The year 2019 has seen one of the worst summers. The scorching heatwave that prevailed throughout the country is proof of that. In the coastal regions, a heatwave can be accompanied by high levels of humidity. Usually, high humidity and high temperatures co-occur with allergies.
An allergy is when the immune system overreacts to substances in the environment that are usually harmless to people. These substances are called allergens and are found in dust mites, pollens, molds etc. When the allergen encounters an allergic person, it triggers an allergic response causing discomfort and symptoms.
Climate change has led to long summers accompanied by high humidity. Humidity is the vaporized water contained in the air. The current temperature along with the amount of vaporized water is known as relative humidity.
As a result of prolonged high humidity levels, there is a rise in the number of people developing allergies.
There was a time when sneezing and coughing were considered as diseases and earned visits to the doctor. Nowadays, it is common to see people with allergies saying things like, “Oh, it is just the allergy”, “You know how it is. Almost everyone has a runny nose, coughing or sneezing problem in the morning.”, “The runny nose will go away once the weather gets better”.
Usually, these allergies are linked to the seasons, but the underlying cause is the humidity during these seasons. Our attention is always directed towards the hot summers or the cold winters; so we do not pay much attention to the allergy symptoms. We counter it by popping some pills or waiting the season out. Too much or too little humidity, both cause allergies.
Dust mites grow at humidity levels of 70% to 80%. These are microscopic insect-like creatures that live mainly in bedding, upholstered furniture, curtains and carpets. They feed on dead human cells that are found in dust. They cause allergies like conjunctivitis, blocked or runny nose, sneezing, and contraction of the airways (eg: asthma). A humidity level below 50% kills dust mites.
Molds are microscopic plants that can be present all year round in damp and warm places of the home (high-humid conditions). They reproduce by sending tiny spores into the air. Inhaling these spores trigger allergic reactions and cause asthma. Treatment can help ease symptoms, but the condition can’t be cured.
The moisture content in the air can also cause an allergic reaction in the form of skin rashes or eczema as the sweat glands are blocked due to excessive sweating.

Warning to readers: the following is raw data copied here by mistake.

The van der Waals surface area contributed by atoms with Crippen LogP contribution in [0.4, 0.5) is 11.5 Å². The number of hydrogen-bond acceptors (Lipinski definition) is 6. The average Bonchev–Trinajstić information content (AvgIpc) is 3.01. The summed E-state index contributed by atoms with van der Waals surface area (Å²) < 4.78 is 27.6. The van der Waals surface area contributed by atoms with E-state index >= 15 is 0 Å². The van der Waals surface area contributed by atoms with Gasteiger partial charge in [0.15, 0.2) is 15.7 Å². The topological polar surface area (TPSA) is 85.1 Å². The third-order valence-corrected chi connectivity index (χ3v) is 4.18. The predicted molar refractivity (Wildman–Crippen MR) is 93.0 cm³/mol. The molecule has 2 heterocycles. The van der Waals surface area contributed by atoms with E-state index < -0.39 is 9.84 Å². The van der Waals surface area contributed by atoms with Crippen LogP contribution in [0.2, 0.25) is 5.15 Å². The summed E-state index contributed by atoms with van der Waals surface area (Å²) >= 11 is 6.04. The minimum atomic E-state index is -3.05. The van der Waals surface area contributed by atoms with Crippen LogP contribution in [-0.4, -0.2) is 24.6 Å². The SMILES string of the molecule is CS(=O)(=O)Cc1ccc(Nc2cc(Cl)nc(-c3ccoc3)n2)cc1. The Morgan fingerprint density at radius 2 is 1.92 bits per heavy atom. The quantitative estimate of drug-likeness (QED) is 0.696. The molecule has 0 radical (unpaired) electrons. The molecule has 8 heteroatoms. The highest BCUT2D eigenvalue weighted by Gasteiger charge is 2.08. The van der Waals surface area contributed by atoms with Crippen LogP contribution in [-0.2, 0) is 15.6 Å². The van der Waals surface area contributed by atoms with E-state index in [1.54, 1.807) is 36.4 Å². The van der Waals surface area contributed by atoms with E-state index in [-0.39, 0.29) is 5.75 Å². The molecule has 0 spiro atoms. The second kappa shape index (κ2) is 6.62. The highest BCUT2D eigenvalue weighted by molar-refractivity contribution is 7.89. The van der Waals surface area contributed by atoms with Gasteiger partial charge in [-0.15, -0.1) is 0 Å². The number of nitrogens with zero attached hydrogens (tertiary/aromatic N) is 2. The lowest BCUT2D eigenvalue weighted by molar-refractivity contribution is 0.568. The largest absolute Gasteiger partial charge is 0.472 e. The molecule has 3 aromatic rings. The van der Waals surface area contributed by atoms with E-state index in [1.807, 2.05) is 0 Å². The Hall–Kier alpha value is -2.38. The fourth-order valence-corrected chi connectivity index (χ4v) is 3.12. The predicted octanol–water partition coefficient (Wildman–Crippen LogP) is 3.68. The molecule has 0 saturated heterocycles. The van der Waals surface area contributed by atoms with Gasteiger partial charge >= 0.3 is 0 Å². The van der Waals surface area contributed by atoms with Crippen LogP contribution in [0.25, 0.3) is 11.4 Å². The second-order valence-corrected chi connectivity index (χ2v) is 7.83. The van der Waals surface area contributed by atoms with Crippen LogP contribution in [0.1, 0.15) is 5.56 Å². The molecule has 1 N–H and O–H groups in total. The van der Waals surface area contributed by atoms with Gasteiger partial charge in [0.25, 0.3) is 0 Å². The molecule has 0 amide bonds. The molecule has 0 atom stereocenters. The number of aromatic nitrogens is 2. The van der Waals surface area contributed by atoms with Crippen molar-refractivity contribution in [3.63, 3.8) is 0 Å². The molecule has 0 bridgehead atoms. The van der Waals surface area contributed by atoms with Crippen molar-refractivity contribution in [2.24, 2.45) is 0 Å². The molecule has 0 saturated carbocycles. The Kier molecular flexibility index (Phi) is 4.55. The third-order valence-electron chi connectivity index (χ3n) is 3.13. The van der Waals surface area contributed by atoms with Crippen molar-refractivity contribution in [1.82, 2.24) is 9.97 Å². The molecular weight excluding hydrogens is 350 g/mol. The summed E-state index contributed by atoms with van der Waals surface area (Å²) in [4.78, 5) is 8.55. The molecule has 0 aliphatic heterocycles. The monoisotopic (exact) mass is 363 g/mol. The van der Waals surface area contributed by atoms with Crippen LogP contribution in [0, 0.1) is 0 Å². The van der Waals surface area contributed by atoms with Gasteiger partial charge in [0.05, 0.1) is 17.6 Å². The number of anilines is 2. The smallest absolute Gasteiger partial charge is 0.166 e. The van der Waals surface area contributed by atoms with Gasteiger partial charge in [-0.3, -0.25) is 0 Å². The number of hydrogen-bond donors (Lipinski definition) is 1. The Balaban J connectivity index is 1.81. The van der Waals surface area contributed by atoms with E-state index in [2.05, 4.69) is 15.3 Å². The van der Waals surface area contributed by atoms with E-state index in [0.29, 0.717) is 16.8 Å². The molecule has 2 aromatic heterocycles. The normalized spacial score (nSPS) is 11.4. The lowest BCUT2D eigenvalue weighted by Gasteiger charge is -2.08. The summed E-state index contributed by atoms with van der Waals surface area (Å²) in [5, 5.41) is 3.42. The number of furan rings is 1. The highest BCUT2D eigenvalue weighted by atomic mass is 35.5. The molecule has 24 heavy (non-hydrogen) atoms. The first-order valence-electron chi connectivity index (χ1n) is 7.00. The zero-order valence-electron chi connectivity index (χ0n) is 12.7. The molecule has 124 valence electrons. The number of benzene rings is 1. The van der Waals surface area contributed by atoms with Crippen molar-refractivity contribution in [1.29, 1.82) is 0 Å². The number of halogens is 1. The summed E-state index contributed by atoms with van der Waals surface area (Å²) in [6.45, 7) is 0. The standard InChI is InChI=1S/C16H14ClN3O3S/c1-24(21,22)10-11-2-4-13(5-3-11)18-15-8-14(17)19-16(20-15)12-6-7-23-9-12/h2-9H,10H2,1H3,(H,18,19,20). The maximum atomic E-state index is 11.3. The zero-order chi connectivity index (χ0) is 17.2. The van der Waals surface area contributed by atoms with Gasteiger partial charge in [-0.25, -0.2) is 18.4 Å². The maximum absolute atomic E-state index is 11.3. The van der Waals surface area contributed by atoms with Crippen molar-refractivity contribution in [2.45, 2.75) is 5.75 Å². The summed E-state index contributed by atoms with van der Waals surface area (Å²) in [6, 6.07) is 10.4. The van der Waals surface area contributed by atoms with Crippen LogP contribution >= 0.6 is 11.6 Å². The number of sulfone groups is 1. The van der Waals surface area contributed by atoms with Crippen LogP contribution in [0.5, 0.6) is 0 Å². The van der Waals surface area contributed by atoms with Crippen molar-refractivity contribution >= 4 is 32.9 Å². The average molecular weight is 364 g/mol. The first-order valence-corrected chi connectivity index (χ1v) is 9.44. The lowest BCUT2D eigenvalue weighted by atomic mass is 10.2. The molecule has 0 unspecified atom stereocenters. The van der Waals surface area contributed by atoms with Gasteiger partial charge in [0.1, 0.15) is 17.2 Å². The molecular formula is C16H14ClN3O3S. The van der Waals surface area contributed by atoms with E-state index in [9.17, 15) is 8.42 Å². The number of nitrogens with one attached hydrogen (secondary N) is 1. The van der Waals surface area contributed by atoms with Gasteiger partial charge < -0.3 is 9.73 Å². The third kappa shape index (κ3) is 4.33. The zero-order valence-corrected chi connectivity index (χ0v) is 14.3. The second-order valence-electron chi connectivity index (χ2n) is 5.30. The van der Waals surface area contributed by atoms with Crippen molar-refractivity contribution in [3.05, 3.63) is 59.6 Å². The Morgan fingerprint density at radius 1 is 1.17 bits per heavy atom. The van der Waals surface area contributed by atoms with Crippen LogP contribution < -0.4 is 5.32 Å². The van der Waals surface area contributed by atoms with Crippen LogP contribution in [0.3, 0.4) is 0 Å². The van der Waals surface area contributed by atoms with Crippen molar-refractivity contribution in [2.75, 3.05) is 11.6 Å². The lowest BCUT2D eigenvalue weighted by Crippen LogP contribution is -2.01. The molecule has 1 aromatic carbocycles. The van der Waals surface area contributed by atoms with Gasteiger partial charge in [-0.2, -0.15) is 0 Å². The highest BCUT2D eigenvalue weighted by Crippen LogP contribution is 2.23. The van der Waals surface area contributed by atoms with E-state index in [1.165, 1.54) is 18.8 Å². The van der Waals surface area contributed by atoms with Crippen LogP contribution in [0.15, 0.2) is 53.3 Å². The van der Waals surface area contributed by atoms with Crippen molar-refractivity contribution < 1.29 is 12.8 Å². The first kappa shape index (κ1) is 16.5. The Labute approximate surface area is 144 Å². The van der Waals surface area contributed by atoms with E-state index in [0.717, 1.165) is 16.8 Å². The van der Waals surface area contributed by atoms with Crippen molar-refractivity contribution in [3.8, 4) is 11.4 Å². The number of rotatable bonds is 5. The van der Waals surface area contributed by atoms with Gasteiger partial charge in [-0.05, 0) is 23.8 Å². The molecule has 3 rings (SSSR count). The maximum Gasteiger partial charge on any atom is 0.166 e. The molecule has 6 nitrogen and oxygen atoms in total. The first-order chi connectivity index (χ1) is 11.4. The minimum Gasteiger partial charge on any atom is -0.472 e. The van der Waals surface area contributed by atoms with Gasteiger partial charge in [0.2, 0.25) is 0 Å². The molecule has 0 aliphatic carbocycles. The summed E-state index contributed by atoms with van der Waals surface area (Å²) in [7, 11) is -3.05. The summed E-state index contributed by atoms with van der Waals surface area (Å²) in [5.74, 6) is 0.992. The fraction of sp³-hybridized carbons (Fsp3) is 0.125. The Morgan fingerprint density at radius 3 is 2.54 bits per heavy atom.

High humidity levels aggravate respiratory diseases like asthma in patients with the pre-existing condition. For others, it may cause Allergy-induced asthma, which affects the lungs and airways (asthma symptoms- breathing difficulties). High humidity also causes allergic rhinitis (hay fever) that shows symptoms like sneezing, coughing, itchy or watery eyes, wheezing etc.
Low humidity, on the other hand, causes skin-related allergies like dry skin or scaly skin. This is because the water vapour in the air, dries up fast, stripping the skin of its moisture, causing it to become dry and flaky. It also dries up nasal passages triggering sinus symptoms.
According to the Environmental Protection Agency (EPA), indoor humidity levels should be kept below 60 per cent and relative humidity ideally between 30 and 50 per cent.
There are a few simple ways to find out if indoor humidity is higher than the ideal level. Moisture build-up in closets, presence of mold in your home, fogged windows, silverfish in your house or any moisture on the walls are indications of high indoor humidity levels. You can also use a hygrometer to measure the humidity.
Humidifiers and dehumidifiers are available in the market to help maintain the humidity levels. Using air-conditioners, exhaust fans, replacing carpets, hanging clothes to dry outside the house, good drainage, etc are other less expensive options that can be given a try too.
These allergies can turn into chronic diseases if left untreated and it is always better to prevent it before the onset of it. In case of developing the allergy symptoms, it is in the person’s best interest to visit an allergist/immunologist to treat the condition.